I’m delving into the world of non-fiction today with a memoir I’m sure you’ll enjoy.
Starchild: A Memoir of Adoption, Race, and Family by Michaela Foster Marsh
Michaela Foster Marsh and her brother Frankie grew up as “twins” in Glasgow, Scotland in the sixties. Born only weeks apart, Michaela was white and Frankie was black, and they were an unusual sight in their dual pram. Despite the doting of his parents and the unceasing love of his sister, Frankie’s life was rarely easy, and it ended far too soon when a fire took him when he was only twenty-six. But for a devastated Michaela, Frankie’s effect on her life was only beginning. She embarks on a search to learn what she can about Frankie’s birth family, a journey that takes her to Uganda, to a culture and a family she never knew, through twists and turns and remarkable coincidences – and to a mission and to a connection with her African brethren she never could have imagined.
Starchild is a remarkably candid memoir that plays out on both a personal and global scale. It is the story of the intimacies of siblinghood and the complexities of multi-racial adoption. It is the story of the unique connection of extended family and the unique commitment to an adopted homeland. It is the story of long-held secrets revealed and long-maintained barriers broken. And it is ultimately the story of a sibling relationship that transcends borders, time, and life itself.
There is no denying that Starchild tells a story of sadness and hardship. But it is also a book so filled with love that I turned the last page with a warm feeling inside.
The love Michaela has for Frankie seeps through her writing and you know it is written from the heart. I felt every bit of her pain and also her joy in uncovering Frankie’s background. Her wonderful work with the Starchild organisation is truly admirable and I take my hat off to the way she was able to turn a sorrowful event in her life (Frankie’s death) into something positive.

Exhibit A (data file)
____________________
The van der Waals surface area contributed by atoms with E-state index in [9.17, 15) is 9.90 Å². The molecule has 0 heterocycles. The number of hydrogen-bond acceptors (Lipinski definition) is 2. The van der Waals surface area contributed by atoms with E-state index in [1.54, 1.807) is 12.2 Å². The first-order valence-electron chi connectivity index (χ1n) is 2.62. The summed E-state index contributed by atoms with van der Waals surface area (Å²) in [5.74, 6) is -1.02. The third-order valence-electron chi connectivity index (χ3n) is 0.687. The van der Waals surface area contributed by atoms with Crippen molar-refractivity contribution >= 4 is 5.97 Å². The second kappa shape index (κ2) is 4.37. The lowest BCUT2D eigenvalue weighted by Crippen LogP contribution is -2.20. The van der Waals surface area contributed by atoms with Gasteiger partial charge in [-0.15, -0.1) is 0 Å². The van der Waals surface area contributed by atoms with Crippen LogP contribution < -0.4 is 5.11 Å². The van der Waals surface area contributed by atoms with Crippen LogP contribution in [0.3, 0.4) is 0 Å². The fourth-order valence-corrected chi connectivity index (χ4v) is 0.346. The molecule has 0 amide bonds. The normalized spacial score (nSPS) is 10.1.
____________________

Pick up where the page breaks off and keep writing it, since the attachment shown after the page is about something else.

In parallel with following Michaela’s journey, we also get insight into what life in Uganda is like. Again, what a wonderful balance between happiness and despair. The poorness of many Ugandan’s will come as no surprise to many and is probably one of the first things that pop into our heads when we think about the country. On the flip side, we also see a truly magical side to Uganda, full of smiling, friendly people willing to help.
However, this journey all brought a downside to Starchild for me. It really is a story about Michaela’s journey when I was interested in learning more about Frankie. Not that Michaela doesn’t have a good story to tell, it’s just that I wanted to know more about the dynamic of living as a mixed-race family in 1960’s Glasgow.
Not that I regret reading Starchild for a moment. It’s an inspiring, quick read with pictures that brought the characters to life.
Learn more about Starchild the charity and the book here.
I was sent a copy of this book in exchange for an honest review.
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